Almost three years ago, Gartner predicted that 2017 would be the year that the CMO’s technology investment would surpass that of the CIO. It’s definitely trending that way, and marketing must become more adept at the business of technology management.
I love all the discussion around MarTech and its exponential growth. However, it is a bit of the Wild West out there and it’s easy to get lost without a guide. I find myself having these discussions more and more every day with clients trying to scope out a roadmap for “What’s next?!” — or in some cases “What do I have and how do I best use it?”
I have three fundamental steps that I recommend to help simplify what can be a pretty daunting process:
- Start with a Strategy
- Assess Your Current Marketing Stack
- Develop an Onboarding and Review Process
Start with a Strategy
“Put strategy first.”
– David Lewis, Choosing the Right MarTech Tools for Your Demand Factory®
I know it seems like common sense to have a business driver predate a technology acquisition. However, human behavior — more specifically, those humans with marketing professions (guilty!) — is prone to “shiny object syndrome.” (HubSpot CMO and Raleigh native Kipp Bodnar wrote a clever piece on Marketers: This Is Why We Can’t Have Nice Things).
At DemandGen, we bucket everything into 7 essential MarTech categories. When working with a client on whether or not they should add a new application/platform/software/technology/technology-based marketing program, I typically walk them through a planning process specific to one of these categories. Over our 10 years in business, we have built up methodologies, use cases, and KPIs for each one.
Below is an example of building out a strategy for bringing on a video platform, which falls under the Content Management Tools category:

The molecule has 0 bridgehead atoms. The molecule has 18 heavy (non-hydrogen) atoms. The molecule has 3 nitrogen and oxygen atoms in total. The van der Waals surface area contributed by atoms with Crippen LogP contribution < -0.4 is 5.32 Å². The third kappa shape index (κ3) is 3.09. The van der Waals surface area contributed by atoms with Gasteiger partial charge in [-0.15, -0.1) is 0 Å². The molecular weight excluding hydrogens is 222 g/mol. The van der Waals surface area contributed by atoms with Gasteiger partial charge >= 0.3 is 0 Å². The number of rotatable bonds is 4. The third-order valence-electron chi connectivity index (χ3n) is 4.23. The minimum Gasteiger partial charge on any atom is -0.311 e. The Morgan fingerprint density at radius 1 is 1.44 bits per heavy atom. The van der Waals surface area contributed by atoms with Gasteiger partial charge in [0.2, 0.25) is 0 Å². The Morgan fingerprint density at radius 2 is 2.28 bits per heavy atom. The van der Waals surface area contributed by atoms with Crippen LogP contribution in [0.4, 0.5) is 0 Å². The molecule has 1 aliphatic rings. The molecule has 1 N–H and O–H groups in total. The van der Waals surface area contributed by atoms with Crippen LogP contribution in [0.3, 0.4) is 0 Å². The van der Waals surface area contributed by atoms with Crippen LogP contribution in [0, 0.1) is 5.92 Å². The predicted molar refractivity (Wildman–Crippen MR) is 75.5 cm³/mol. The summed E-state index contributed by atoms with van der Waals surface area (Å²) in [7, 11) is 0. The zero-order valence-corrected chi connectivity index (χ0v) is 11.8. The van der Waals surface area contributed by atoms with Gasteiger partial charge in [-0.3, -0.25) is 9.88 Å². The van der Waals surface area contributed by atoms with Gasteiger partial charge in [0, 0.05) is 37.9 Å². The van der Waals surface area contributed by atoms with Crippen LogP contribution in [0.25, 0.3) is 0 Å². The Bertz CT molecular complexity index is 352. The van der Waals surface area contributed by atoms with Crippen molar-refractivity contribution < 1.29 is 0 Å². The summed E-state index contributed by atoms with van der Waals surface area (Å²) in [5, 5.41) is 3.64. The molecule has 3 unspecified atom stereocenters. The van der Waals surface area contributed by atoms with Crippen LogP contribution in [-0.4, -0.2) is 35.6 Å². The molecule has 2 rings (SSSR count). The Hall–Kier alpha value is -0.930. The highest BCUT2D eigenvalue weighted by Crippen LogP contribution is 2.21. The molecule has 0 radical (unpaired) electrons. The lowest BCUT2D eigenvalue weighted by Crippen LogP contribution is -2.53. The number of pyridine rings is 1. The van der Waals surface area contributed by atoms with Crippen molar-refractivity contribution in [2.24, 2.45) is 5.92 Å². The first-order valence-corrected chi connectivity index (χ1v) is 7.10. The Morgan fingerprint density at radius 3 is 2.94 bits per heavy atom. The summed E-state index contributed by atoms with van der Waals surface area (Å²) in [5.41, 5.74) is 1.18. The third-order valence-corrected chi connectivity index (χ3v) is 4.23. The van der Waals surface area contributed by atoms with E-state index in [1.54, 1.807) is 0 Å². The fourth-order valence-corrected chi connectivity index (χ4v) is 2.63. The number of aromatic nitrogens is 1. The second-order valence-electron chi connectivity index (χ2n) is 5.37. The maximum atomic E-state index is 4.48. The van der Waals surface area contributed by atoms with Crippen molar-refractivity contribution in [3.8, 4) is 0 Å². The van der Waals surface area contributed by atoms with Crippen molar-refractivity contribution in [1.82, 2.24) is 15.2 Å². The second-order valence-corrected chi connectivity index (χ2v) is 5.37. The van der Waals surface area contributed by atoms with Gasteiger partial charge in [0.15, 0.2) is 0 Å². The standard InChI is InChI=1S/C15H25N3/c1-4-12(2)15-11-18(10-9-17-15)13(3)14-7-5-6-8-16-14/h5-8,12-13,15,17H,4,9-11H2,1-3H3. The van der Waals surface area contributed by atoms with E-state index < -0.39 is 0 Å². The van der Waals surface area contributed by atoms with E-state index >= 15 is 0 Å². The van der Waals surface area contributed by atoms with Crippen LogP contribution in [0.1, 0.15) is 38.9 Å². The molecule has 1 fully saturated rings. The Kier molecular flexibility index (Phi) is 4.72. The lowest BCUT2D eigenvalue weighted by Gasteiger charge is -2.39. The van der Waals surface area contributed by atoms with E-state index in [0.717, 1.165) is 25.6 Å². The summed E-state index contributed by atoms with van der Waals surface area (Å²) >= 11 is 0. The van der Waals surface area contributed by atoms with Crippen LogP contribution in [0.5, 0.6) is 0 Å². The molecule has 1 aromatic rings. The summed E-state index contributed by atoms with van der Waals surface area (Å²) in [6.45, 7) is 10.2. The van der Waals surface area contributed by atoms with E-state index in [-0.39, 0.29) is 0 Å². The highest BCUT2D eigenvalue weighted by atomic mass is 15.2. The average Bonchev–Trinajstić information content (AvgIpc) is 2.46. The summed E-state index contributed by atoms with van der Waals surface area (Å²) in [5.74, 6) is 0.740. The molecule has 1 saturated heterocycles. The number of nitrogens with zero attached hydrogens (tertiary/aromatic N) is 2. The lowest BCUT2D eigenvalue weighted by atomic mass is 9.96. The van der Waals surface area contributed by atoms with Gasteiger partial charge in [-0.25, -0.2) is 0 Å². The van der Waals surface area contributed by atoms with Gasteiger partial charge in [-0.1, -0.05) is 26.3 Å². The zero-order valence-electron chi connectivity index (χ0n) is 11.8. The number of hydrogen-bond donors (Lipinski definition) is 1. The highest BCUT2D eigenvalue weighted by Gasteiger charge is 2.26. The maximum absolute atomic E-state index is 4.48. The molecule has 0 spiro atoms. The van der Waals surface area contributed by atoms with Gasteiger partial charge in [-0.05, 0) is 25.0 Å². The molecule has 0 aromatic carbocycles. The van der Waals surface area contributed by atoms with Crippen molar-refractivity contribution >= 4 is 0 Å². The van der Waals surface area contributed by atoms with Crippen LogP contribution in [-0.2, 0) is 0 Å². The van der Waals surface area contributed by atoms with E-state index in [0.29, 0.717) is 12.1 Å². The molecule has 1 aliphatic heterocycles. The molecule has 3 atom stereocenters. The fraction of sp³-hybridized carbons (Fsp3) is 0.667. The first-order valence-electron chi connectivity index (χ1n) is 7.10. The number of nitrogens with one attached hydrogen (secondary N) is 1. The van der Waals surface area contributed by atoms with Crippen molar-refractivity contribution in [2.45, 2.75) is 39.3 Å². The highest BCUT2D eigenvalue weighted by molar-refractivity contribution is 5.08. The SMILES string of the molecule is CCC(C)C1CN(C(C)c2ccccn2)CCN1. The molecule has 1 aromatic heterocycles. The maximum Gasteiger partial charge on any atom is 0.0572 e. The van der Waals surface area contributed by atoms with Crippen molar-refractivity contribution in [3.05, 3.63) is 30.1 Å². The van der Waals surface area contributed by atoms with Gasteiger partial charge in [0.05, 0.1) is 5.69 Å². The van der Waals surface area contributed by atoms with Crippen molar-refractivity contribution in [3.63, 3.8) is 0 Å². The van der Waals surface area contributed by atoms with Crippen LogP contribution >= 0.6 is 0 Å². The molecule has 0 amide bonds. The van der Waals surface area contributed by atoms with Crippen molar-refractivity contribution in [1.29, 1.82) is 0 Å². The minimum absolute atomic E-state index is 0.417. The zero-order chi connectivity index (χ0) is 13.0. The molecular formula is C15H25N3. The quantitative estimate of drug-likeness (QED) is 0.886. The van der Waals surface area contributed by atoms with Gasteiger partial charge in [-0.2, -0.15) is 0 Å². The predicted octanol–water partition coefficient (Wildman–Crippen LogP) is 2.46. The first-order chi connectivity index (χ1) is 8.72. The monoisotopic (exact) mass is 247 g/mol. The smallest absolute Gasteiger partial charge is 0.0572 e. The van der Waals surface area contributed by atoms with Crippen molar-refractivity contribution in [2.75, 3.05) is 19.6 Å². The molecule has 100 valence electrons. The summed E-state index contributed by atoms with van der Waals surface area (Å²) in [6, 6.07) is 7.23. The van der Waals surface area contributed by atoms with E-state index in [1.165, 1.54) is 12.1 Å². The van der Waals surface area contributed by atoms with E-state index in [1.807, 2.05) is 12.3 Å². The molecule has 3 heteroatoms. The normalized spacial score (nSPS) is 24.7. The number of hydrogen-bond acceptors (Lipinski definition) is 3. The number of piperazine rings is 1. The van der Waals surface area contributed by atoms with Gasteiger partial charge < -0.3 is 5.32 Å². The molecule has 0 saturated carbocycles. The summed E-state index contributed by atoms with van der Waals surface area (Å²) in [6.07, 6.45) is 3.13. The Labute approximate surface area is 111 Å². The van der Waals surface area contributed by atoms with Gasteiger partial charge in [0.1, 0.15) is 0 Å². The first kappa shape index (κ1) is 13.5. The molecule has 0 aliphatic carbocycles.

Assess Your Current Marketing Stack
In most cases with clients, we find more duplication than gaps. In fact, in one workshop, we discovered that colleagues on separate teams within a marketing organization were preparing to purchase redundant technologies.
The role of Marketing Technologist or Marketing Technology Manager is popping up more and more (I liken it to where Digital Marketing was 10 years ago). We typically recommend “Stack Assessments” to marketing technologists new to the job.
By taking a step back before moving forward, you can:
- Identify where gaps exist and which solutions you can sunset based on lack of use or clear overlap.
- Map your future business goals and objectives to your current stack environment (i.e. what business strategy is this driving, if any?), taking customer lifecycle stages and categories into consideration.
- Measure KPIs/ROI for stack elements to demonstrate value (or lack thereof).
- Determine onboarding recommendations for vetting, evaluating, selecting, and implementing new technologies (more on this in the next section)
Develop an Onboarding and Review Process
I often refer to the marketing technology onboarding process as an “innovation function” because successfully bringing on new technology requires a high degree of creativity. I have alternatively called it “MarTech Onboarding Management (MOM)” because, well, who doesn’t trust Mom? Either way, this should be an owned or shared function within Marketing.
Piloting new tools is a mandate for modern marketers. Doing so in a silo, however, is an imperfect practice. It’s important to communicate the pilot to any organizations that will be impacted, and to provide ongoing status updates and the final outcome. If the piloting period is deemed a success, there are important steps to take before expanding across the organization.
Here is an example of onboarding steps I provided for a client:
- Create a training and rollout plan.
- Assess ongoing utilization and communicate benefits.
- Identify subject matter experts in each technology category (Content Management, SEO & Inbound, CRM, etc.).
- Minimize or eliminate duplication of efforts, or cost, by creating transparency into available technologies via a governance committee and centralized documentation.
- Use this centralized documentation as a starting point for inventory, classification, and logical relationships between technologies (how they are related/integrated with one another).
New marketing leaders have been asking DemandGen to provide guidance primarily because their predecessors did not have a systemic process in place. Start with these three steps and you will be on your way to MarTech success. Or, we can help you get to the next level.
Will Waugh is a consultant for DemandGen focused on helping clients with demand generation, lead management and leveraging marketing technology. He genuinely believes that data can change the world. Follow him on on Twitter. Other articles by Will Waugh: 7 Essential Marketing Technology Categories: How’s Your Stack Looking?